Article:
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Lyddie and Charles, having been sold into indentured servitude to pay their family's debts, prepare to leave their farm. Lyddie decides that they are entitled to keep the money from the sale of their calf for themselves. Quaker Stevens, their neighbor, generously offers them $25 for the calf, even though it is technically half his, since he owns the bull which is its father. Stevens genuinely wants to help the children, but Lyddie holds back, not wanting to be beholden; it is Charles who graciously accepts his much needed assistance. Luke Stevens, whom Lyddie remembers as being one of the bigger boys in their one-room schoolhouse, takes Lyddie and Charles to town in his wagon. They leave Charles at the mill where he will work, and Luke then drops Lyddie at her place of employment, the tavern.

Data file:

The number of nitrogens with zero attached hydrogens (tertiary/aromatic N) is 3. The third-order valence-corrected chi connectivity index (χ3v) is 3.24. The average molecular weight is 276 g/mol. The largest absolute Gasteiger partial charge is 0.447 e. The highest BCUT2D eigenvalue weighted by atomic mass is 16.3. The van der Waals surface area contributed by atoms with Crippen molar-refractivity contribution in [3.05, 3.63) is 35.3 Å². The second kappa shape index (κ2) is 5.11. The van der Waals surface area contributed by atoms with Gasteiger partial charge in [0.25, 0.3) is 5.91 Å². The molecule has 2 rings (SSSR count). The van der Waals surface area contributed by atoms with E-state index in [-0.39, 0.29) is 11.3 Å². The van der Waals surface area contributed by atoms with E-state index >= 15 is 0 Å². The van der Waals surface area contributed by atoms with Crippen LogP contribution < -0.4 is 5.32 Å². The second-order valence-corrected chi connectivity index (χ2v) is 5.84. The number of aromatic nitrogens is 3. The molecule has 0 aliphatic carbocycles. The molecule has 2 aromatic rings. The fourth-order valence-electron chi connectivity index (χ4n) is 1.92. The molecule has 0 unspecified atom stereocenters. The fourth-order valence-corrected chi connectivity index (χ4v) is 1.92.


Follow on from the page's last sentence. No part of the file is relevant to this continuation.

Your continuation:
Lyddie is the story of a farm girl whose family falls apart. When her parents are gone, the children are unable to make ends meet. Lyddie goes to the city of Lowell to become a factory girl. Lyddie is a work of historical fiction.
In chapter two, Lyddie and Charlie complete the necessary household chores for leaving the cabin and prepare to go on to their new lives. They had found out that they had been sold as indentured servants to a tavern and a mill, and their property was to be let to help pay off the remainder of the debt. They gather the animals together and stop at the Stevens' farm in hopes of selling the calf, which they decide really is theirs, not their mother's. Farmer Stevens buys the calf and invites them to supper, then his son, Luke, drives them in his wagon to drop off the remaining animals. They drop Charlie off at the mill, but Lyddie doesn't want Luke to drive her all the way to the tavern because she thinks it might not look right. At the end of the chapter, she has just arrived and is preparing to go in.
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